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I'm considering using online backup for my business. Is anybody publishing rigorous test results for services like Jungle Disk, Mozy, Carbonite, etc.?

I'm looking for measures of whether the services actually work. Something like, "We backed up 25 machines to each of 5 vendors, formatted our disks, and tried bare-metal restores from each vendor; here's what happened..."

Bonus points for details on the company's financial stability, data security practices, etc.

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If you have low bandwidth and lots of data, forget it! –  Matt Apr 25 '12 at 22:21
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4 Answers

These sorts of services are rate-limited based on your upload bandwidth, which is why a lot of them include serious de-duplication methodologies to reduce how much data has to be beamed back to the mother-cloud. Whether or not they can do block-level or file-level de-dup varies based on the backup vendor, and may or may not include agents you have to install on your hosts. App-specific backups (SharePoint, Exchange, other databases) may not allow de-dup at all. In many cases, the initial copy-everything-to-the-cloud backup is by far the biggest, some vendors actually ship you a NAS-device in the mail for this step, but everything after that is effectively an incremental based on the previous backup.

The reason there aren't many concrete, "This is how it is, slim," style reviews is because there are so many variables affecting performance of these systems that it is hard to control for them. What are the variables?

  • Network speed between your data and the cloud.
  • How much data you need coverage for.
  • Your data-change rate between backup periods.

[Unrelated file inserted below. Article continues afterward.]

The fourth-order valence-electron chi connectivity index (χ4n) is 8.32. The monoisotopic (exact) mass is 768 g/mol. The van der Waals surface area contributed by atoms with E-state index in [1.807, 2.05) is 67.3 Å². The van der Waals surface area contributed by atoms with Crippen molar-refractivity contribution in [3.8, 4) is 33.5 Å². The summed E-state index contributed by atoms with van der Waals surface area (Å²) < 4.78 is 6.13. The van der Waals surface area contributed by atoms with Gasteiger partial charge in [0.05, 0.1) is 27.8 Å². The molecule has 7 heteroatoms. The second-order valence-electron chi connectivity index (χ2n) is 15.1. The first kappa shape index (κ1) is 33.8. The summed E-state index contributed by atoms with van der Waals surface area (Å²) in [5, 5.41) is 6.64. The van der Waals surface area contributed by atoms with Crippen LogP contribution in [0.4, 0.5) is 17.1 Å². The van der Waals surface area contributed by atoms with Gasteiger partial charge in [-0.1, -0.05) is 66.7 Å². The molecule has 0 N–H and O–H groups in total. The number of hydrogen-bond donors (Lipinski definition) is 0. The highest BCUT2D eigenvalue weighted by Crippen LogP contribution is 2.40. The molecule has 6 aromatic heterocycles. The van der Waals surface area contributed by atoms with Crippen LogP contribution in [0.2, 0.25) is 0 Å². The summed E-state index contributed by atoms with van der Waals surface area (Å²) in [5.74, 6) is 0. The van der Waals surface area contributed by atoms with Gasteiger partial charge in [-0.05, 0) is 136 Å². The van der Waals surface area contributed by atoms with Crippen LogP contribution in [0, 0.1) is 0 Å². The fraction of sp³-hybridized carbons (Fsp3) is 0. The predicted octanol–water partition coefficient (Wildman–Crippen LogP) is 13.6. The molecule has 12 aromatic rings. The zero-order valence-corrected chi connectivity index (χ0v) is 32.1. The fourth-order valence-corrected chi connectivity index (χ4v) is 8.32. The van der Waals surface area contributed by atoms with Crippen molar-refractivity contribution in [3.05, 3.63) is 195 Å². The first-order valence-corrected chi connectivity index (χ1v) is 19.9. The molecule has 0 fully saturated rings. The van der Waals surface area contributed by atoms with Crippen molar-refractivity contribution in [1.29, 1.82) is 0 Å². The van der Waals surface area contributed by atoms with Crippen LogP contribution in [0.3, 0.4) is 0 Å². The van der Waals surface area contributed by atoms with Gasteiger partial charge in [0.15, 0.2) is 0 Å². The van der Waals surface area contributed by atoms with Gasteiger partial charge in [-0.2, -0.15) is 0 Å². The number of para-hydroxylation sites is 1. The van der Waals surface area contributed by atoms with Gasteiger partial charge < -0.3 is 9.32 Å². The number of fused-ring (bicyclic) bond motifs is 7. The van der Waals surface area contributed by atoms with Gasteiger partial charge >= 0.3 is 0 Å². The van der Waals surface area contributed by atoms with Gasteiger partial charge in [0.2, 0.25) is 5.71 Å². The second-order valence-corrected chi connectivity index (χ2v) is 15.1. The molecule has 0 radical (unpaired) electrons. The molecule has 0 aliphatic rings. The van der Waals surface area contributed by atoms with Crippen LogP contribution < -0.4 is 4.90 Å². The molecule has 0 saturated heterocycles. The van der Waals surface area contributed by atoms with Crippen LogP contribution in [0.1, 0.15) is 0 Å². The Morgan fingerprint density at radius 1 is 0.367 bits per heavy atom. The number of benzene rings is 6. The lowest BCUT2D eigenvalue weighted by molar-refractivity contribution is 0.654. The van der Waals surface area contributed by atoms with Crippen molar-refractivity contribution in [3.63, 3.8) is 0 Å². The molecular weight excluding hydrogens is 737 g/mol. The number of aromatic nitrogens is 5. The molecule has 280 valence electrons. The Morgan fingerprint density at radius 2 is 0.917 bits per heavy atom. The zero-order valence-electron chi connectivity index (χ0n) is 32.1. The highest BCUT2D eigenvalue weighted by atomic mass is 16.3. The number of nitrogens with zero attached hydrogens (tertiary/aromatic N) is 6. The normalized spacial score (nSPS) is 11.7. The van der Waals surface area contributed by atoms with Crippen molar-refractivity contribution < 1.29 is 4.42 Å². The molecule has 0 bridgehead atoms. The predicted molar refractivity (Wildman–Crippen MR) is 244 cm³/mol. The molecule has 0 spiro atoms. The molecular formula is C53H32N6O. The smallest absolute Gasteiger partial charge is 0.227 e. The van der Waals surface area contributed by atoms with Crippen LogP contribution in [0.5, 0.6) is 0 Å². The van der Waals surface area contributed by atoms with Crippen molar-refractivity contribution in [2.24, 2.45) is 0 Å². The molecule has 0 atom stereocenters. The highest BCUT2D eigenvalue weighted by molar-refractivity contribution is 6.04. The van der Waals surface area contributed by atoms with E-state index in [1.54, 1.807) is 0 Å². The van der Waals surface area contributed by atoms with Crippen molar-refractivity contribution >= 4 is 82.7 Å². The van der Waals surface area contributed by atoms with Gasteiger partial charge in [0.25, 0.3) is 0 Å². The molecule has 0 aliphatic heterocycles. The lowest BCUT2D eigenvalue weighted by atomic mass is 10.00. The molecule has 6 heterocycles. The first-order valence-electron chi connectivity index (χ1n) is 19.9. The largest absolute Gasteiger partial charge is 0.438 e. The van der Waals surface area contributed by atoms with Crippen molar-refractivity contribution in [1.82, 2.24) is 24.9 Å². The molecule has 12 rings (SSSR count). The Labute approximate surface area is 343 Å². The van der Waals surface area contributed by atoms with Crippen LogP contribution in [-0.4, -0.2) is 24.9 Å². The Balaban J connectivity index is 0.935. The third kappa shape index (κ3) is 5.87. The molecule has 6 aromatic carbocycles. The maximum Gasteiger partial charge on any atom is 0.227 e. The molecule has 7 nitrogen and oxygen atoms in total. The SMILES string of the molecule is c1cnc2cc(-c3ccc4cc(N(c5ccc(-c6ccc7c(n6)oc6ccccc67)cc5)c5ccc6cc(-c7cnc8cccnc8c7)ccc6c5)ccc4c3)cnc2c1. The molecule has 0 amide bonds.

• What kinds of data you need backed up.
  • The compressibility of your data.
  • The de-duplication technology used by the online backup vendor.
  • Agent support for your apps.

Some of these are prime fodder for reviews (agents, de-dup methods, cloud network speeds) but the rest is highly dependent on your exact environment. Agent support is a biggie, since data environments are complex. You may end up with a combination of online backup and local backup as a result.

You just have to do your own fit-analysis.

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If you want backup services for a business, you'll be needing something a little better provisioned than the 'home' user online backup providers. It'll cost you more, but iot'll be worth it if you need to use it. Something like r1soft's continuous backup for example.

Incidentally, I use Mozy, and I have had occasion to use it twice now - once after a HDD crash, another when I upgraded to Win7. It worked flawlessly both times.

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Many of the online backup providers are built on top of cloud storage providers. If you can identify which provider they use then the Cloud Speed Test from CloudHarmony.com would help you get a feel for how fast things might work. Note that some cloud storage providers have the ability to upload multiple chunks of a file in parallel to increase the upload speed, so testing a single connection speed may not give you the full picture.

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If you're looking for a provider with longevity/stability and a real knowledge of security and how to deal with enterprise data then there's always the grand daddy of all backup storage vendors. Iron Mountain. They have been around since 1951 and are publicly traded so you can look at their financial status in there SEC reports if you wish. They have a lot of information on the company, their history, their security measures, data centers, etc on their website.

However no cloud backup service is going to do bare metal restores. You'll need to have a local backup solution of some sort if you're looking for that ability. If for nothing else than to boot strap your system to recover the data from the cloud. However your RTO better be able to deal with the time it's going to take to get your data from the cloud.

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I've heard good things about Iron Mountain -- but mostly from Iron Mountain. Has any independent test lab published data about them? –  Jesse May 14 '10 at 20:33
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